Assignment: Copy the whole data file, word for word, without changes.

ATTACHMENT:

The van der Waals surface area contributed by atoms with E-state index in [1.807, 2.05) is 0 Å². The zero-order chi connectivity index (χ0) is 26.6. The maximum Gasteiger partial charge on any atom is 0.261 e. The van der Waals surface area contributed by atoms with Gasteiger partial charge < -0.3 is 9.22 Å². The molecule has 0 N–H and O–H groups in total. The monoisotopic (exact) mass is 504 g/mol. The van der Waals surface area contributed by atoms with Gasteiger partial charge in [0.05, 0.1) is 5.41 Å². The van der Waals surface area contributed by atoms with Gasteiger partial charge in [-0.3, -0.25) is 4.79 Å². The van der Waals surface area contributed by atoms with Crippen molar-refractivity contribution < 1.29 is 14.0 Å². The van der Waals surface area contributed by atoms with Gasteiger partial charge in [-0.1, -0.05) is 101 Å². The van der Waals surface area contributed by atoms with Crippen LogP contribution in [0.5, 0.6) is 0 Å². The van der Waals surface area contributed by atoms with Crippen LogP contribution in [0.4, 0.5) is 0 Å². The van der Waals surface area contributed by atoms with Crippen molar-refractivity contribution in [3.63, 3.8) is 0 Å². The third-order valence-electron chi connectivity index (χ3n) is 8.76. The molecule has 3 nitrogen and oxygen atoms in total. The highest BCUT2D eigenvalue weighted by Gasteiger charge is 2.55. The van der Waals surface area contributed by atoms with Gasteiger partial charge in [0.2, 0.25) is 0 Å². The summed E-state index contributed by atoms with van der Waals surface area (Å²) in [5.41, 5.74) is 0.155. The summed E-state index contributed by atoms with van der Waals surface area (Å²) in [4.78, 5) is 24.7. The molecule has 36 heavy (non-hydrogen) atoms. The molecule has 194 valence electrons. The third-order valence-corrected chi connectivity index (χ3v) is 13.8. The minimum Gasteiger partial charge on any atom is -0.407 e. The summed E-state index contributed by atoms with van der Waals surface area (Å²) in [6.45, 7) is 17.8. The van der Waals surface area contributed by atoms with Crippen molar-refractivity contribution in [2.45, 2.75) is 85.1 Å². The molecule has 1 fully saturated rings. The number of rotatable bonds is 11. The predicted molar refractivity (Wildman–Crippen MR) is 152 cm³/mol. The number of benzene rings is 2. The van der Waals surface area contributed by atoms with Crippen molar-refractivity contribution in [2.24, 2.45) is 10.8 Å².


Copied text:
The van der Waals surface area contributed by atoms with E-state index in [1.807, 2.05) is 0 Å². The zero-order chi connectivity index (χ0) is 26.6. The maximum Gasteiger partial charge on any atom is 0.261 e. The van der Waals surface area contributed by atoms with Gasteiger partial charge < -0.3 is 9.22 Å². The molecule has 0 N–H and O–H groups in total. The monoisotopic (exact) mass is 504 g/mol. The van der Waals surface area contributed by atoms with Gasteiger partial charge in [0.05, 0.1) is 5.41 Å². The van der Waals surface area contributed by atoms with Gasteiger partial charge in [-0.3, -0.25) is 4.79 Å². The van der Waals surface area contributed by atoms with Crippen molar-refractivity contribution < 1.29 is 14.0 Å². The van der Waals surface area contributed by atoms with Gasteiger partial charge in [-0.1, -0.05) is 101 Å². The van der Waals surface area contributed by atoms with Crippen LogP contribution in [0.5, 0.6) is 0 Å². The van der Waals surface area contributed by atoms with Crippen LogP contribution in [0.4, 0.5) is 0 Å². The van der Waals surface area contributed by atoms with Crippen molar-refractivity contribution in [3.63, 3.8) is 0 Å². The third-order valence-electron chi connectivity index (χ3n) is 8.76. The molecule has 3 nitrogen and oxygen atoms in total. The highest BCUT2D eigenvalue weighted by Gasteiger charge is 2.55. The van der Waals surface area contributed by atoms with Gasteiger partial charge in [0.2, 0.25) is 0 Å². The summed E-state index contributed by atoms with van der Waals surface area (Å²) in [5.41, 5.74) is 0.155. The summed E-state index contributed by atoms with van der Waals surface area (Å²) in [4.78, 5) is 24.7. The molecule has 36 heavy (non-hydrogen) atoms. The molecule has 194 valence electrons. The third-order valence-corrected chi connectivity index (χ3v) is 13.8. The minimum Gasteiger partial charge on any atom is -0.407 e. The summed E-state index contributed by atoms with van der Waals surface area (Å²) in [6.45, 7) is 17.8. The van der Waals surface area contributed by atoms with Crippen molar-refractivity contribution in [2.45, 2.75) is 85.1 Å². The molecule has 1 fully saturated rings. The number of rotatable bonds is 11. The predicted molar refractivity (Wildman–Crippen MR) is 152 cm³/mol. The number of benzene rings is 2. The van der Waals surface area contributed by atoms with Crippen molar-refractivity contribution in [2.24, 2.45) is 10.8 Å².